Seven faculty inducted as AIMBE fellows

Michelle Oyen and Lan Yang are among this year's inductees

Leah Shaffer 
Clockwise from top left: Benzinger, Culver, Oyen, Yang, Wang, Stegh (Not pictured: Elliot Elson)
Clockwise from top left: Benzinger, Culver, Oyen, Yang, Wang, Stegh (Not pictured: Elliot Elson)

Seven Washington University in St. Louis faculty members have been named Fellows of the American Institute for Medical and Biological Engineering (AIMBE), joining 23 existing fellows at Washington University. The new fellows are among 162 colleagues inducted March 25 in Arlington, Va. 

Election to AIMBE’s College of Fellows is limited to the top 2% of medical and biological engineers in these fields. Those elected are considered to have made outstanding contributions to engineering and medicine research, practice or education. 

Washington University’s newly inducted fellows are: Tammie L.S. Benzinger, MD, PhD; Joseph P. Culver, PhD; Michelle L. Oyen, PhD; Alexander H. Stegh, PhD; Ting Wang, PhD; and Lan Yang, PhD. Elliot L. Elson, PhD, a professor emeritus in the Department of Biochemistry and Molecular Biophysics at the School of Medicine was elected to last year’s class but is being inducted this year.

Tammie L. S. Benzinger

Neuroradiologist Tammie L. S. Benzinger, MD, PhD, uses imaging to investigate biomarkers in aging and neurodegenerative diseases such as Alzheimer’s disease and multiple sclerosis. Biomarkers are biological signs that can be used to diagnose disease, predict progression and track the response to treatment. Benzinger uses a variety of advanced imaging techniques to measure inflammation in the brain, a key element of many neurodegenerative conditions. She also uses imaging of the key Alzheimer’s proteins amyloid beta and tau to investigate how the disease develops and progresses, and how it differs from healthy aging.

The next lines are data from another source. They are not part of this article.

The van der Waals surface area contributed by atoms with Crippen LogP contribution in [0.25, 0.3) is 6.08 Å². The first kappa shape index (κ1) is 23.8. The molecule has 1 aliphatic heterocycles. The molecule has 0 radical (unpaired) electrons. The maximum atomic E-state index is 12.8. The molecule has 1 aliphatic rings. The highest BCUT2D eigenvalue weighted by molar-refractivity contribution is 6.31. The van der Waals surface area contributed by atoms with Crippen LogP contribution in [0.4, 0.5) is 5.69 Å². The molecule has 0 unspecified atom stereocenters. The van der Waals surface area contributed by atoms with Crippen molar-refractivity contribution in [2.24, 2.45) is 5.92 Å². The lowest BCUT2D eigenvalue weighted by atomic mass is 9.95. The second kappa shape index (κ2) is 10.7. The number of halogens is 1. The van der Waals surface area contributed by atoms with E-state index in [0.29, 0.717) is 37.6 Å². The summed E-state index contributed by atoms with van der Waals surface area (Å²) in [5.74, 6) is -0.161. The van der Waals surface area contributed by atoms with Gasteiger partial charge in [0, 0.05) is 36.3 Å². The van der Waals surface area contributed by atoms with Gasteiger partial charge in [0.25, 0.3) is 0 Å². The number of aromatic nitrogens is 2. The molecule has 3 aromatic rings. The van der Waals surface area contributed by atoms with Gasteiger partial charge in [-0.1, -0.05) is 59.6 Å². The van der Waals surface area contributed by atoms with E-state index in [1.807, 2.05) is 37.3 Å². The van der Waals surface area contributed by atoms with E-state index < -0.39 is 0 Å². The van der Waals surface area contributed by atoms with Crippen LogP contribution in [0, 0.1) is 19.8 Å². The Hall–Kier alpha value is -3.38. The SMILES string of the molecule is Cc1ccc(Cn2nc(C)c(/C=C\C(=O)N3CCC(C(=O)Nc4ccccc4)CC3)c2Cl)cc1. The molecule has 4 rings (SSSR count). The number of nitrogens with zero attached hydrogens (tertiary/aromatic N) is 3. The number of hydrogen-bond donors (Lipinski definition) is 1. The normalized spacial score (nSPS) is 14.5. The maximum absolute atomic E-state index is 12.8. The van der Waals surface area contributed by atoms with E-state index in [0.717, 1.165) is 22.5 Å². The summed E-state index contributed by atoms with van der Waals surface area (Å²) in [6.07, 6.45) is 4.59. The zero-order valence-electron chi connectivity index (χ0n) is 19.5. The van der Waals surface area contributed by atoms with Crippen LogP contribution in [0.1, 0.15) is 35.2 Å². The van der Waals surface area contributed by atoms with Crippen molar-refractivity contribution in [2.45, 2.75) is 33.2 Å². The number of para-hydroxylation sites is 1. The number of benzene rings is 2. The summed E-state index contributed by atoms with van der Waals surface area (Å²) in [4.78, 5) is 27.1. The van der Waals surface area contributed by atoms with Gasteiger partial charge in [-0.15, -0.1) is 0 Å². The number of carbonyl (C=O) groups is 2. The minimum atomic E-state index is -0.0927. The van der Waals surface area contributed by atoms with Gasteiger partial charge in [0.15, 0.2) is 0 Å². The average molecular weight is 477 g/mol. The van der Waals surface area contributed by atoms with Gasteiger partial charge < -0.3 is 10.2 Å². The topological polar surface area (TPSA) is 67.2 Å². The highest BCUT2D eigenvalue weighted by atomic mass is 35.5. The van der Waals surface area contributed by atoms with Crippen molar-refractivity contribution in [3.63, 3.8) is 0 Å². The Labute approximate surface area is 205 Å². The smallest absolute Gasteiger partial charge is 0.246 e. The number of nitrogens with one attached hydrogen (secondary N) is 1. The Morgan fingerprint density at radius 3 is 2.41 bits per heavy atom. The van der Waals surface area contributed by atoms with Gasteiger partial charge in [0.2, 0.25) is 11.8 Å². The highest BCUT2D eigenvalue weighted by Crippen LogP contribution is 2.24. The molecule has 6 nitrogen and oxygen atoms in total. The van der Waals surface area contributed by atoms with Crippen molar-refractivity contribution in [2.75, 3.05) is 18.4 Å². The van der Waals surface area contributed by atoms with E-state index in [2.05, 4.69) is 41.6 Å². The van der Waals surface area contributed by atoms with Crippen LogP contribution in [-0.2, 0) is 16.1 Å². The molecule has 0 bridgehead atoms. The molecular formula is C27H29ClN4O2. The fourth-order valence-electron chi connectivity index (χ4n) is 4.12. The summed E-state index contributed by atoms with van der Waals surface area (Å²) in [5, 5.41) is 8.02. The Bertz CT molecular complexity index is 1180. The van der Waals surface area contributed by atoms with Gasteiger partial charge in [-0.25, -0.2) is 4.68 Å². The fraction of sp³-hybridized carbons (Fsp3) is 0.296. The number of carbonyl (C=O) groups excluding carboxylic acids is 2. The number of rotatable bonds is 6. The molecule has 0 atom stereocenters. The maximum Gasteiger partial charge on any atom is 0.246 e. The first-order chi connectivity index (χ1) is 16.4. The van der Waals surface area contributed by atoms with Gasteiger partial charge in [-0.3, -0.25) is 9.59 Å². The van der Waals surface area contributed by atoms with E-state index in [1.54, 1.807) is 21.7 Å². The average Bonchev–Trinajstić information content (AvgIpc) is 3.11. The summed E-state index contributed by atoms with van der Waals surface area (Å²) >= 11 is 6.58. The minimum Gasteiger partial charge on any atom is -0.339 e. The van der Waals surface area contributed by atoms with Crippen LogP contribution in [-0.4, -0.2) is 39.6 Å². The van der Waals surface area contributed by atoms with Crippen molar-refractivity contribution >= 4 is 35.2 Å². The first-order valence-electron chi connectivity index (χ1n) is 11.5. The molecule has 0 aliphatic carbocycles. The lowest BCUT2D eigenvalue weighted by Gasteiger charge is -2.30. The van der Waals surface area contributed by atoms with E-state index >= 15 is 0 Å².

A professor of radiology and of neurosurgery, Benzinger also serves as the chief of the MRI service and is a member of the neuroradiology section at the School of Medicine’s Mallinckrodt Institute of Radiology.   

Joseph P. Culver

Joseph P. Culver, the Sherwood Moore Professor of Radiology at the School of Medicine, is a pioneer in using the power of light to image the brain noninvasively. For humans, his work has advanced the technique of diffuse optical tomography (DOT), which uses interlaced arrays of tiny lights and detectors placed on the outside of the head to track what the brain is doing. Among other achievements, his group designed a wearable DOT-based cap — now under commercial development — to image people’s brains under naturalistic conditions. For mice, his group has pioneered resting state technics for mapping brain networks, with broad applications in preclinical models of neurological disease.

At the School of Medicine’s Mallinckrodt Institute of Radiology, Culver directs the Biophotonics Research Center, which harnesses light to develop methods for understanding, diagnosing and treating human diseases. He also serves as co-director of Washington University’s Imaging Science PhD program.

Michelle L. Oyen

Michelle L. Oyen, PhD, associate professor of biomedical engineering, directs WashU’s Center for Women’s Health Engineering. The Center unites researchers from the McKelvey School of Engineering and the School of Medicine in collaborative research, education and training around understudied areas of women’s health, including maternal health and cancers of the reproductive system. Entrepreneurship and outreach — both within and outside of the university community — are further pillars of the Center’s activities. Oyen leverages her background in biomechanics and biomaterials to study pregnancy, particularly in engineering approaches for prevention of and intervention into preterm birth. 

Oyen was named among the 200 Trailblazing Leaders in Women’s Health and FemTech for 2023 by Women of Wearables for her advocacy efforts and dedication to enhancing women’s health and well-being. She earned a doctorate in medical physics from the University of Minnesota.

Alexander Stegh